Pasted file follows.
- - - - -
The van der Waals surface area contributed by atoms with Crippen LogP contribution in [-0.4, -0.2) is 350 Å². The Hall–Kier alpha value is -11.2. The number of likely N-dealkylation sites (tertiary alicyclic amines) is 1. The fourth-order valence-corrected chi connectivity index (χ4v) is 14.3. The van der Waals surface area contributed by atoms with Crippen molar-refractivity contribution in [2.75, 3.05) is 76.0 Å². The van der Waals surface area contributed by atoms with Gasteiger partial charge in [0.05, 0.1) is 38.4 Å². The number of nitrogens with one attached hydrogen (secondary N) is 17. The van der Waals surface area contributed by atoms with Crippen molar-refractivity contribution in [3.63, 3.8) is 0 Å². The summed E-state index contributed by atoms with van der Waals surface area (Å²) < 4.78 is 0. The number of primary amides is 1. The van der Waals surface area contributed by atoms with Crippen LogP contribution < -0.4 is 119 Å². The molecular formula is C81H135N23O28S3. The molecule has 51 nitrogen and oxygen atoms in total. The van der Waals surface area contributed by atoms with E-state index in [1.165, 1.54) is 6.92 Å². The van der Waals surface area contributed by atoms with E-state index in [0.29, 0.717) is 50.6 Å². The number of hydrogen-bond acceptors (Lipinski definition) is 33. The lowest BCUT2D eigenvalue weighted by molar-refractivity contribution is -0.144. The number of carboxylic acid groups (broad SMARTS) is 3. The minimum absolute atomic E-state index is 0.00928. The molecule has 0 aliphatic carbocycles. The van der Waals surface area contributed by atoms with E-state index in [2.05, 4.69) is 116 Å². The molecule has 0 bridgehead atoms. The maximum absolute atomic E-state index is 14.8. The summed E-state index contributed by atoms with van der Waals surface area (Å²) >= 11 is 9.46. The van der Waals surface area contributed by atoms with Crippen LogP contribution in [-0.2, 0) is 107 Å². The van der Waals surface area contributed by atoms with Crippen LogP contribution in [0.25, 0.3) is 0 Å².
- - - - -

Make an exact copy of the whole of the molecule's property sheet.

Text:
The van der Waals surface area contributed by atoms with Crippen LogP contribution in [-0.4, -0.2) is 350 Å². The Hall–Kier alpha value is -11.2. The number of likely N-dealkylation sites (tertiary alicyclic amines) is 1. The fourth-order valence-corrected chi connectivity index (χ4v) is 14.3. The van der Waals surface area contributed by atoms with Crippen molar-refractivity contribution in [2.75, 3.05) is 76.0 Å². The van der Waals surface area contributed by atoms with Gasteiger partial charge in [0.05, 0.1) is 38.4 Å². The number of nitrogens with one attached hydrogen (secondary N) is 17. The van der Waals surface area contributed by atoms with Crippen molar-refractivity contribution in [3.63, 3.8) is 0 Å². The summed E-state index contributed by atoms with van der Waals surface area (Å²) < 4.78 is 0. The number of primary amides is 1. The van der Waals surface area contributed by atoms with Crippen LogP contribution < -0.4 is 119 Å². The molecular formula is C81H135N23O28S3. The molecule has 51 nitrogen and oxygen atoms in total. The van der Waals surface area contributed by atoms with E-state index in [1.165, 1.54) is 6.92 Å². The van der Waals surface area contributed by atoms with E-state index in [0.29, 0.717) is 50.6 Å². The number of hydrogen-bond acceptors (Lipinski definition) is 33. The lowest BCUT2D eigenvalue weighted by molar-refractivity contribution is -0.144. The number of carboxylic acid groups (broad SMARTS) is 3. The minimum absolute atomic E-state index is 0.00928. The molecule has 0 aliphatic carbocycles. The van der Waals surface area contributed by atoms with E-state index in [2.05, 4.69) is 116 Å². The molecule has 0 bridgehead atoms. The maximum absolute atomic E-state index is 14.8. The summed E-state index contributed by atoms with van der Waals surface area (Å²) >= 11 is 9.46. The van der Waals surface area contributed by atoms with Crippen LogP contribution in [-0.2, 0) is 107 Å². The van der Waals surface area contributed by atoms with Crippen LogP contribution in [0.25, 0.3) is 0 Å².